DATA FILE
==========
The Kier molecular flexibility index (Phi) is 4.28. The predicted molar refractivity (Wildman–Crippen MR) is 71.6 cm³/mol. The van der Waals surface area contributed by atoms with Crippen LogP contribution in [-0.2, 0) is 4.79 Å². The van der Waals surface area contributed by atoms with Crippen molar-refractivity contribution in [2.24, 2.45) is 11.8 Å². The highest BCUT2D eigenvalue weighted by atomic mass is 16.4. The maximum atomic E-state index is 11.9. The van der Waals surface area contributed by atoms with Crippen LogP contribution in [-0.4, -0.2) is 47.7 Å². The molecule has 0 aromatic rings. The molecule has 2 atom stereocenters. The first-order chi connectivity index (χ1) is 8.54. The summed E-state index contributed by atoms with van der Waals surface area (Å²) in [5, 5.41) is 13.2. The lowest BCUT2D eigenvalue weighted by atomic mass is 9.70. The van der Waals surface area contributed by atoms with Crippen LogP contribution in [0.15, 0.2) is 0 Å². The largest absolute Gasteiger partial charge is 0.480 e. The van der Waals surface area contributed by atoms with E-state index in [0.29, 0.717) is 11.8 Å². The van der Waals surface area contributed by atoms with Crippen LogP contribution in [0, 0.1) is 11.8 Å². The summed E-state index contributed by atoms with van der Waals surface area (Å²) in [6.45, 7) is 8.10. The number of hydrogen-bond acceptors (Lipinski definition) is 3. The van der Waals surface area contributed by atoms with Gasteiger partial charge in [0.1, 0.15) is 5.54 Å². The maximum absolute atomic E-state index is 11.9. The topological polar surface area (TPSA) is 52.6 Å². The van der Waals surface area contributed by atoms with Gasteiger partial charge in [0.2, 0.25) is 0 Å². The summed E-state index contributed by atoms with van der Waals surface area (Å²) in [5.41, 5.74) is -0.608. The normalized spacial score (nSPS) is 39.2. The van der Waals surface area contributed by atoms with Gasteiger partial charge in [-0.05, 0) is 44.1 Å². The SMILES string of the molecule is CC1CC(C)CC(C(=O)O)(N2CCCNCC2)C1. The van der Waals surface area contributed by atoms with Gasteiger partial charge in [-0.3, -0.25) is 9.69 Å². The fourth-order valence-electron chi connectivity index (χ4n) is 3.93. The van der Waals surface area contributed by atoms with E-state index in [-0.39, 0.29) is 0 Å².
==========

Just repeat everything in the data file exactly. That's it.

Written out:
The Kier molecular flexibility index (Phi) is 4.28. The predicted molar refractivity (Wildman–Crippen MR) is 71.6 cm³/mol. The van der Waals surface area contributed by atoms with Crippen LogP contribution in [-0.2, 0) is 4.79 Å². The van der Waals surface area contributed by atoms with Crippen molar-refractivity contribution in [2.24, 2.45) is 11.8 Å². The highest BCUT2D eigenvalue weighted by atomic mass is 16.4. The maximum atomic E-state index is 11.9. The van der Waals surface area contributed by atoms with Crippen LogP contribution in [-0.4, -0.2) is 47.7 Å². The molecule has 0 aromatic rings. The molecule has 2 atom stereocenters. The first-order chi connectivity index (χ1) is 8.54. The summed E-state index contributed by atoms with van der Waals surface area (Å²) in [5, 5.41) is 13.2. The lowest BCUT2D eigenvalue weighted by atomic mass is 9.70. The van der Waals surface area contributed by atoms with Crippen LogP contribution in [0.15, 0.2) is 0 Å². The largest absolute Gasteiger partial charge is 0.480 e. The van der Waals surface area contributed by atoms with E-state index in [0.29, 0.717) is 11.8 Å². The van der Waals surface area contributed by atoms with Crippen LogP contribution in [0, 0.1) is 11.8 Å². The summed E-state index contributed by atoms with van der Waals surface area (Å²) in [6.45, 7) is 8.10. The number of hydrogen-bond acceptors (Lipinski definition) is 3. The van der Waals surface area contributed by atoms with Gasteiger partial charge in [0.1, 0.15) is 5.54 Å². The maximum absolute atomic E-state index is 11.9. The topological polar surface area (TPSA) is 52.6 Å². The van der Waals surface area contributed by atoms with Gasteiger partial charge in [0.2, 0.25) is 0 Å². The summed E-state index contributed by atoms with van der Waals surface area (Å²) in [5.41, 5.74) is -0.608. The normalized spacial score (nSPS) is 39.2. The van der Waals surface area contributed by atoms with Gasteiger partial charge in [-0.05, 0) is 44.1 Å². The SMILES string of the molecule is CC1CC(C)CC(C(=O)O)(N2CCCNCC2)C1. The van der Waals surface area contributed by atoms with Gasteiger partial charge in [-0.3, -0.25) is 9.69 Å². The fourth-order valence-electron chi connectivity index (χ4n) is 3.93. The van der Waals surface area contributed by atoms with E-state index in [-0.39, 0.29) is 0 Å².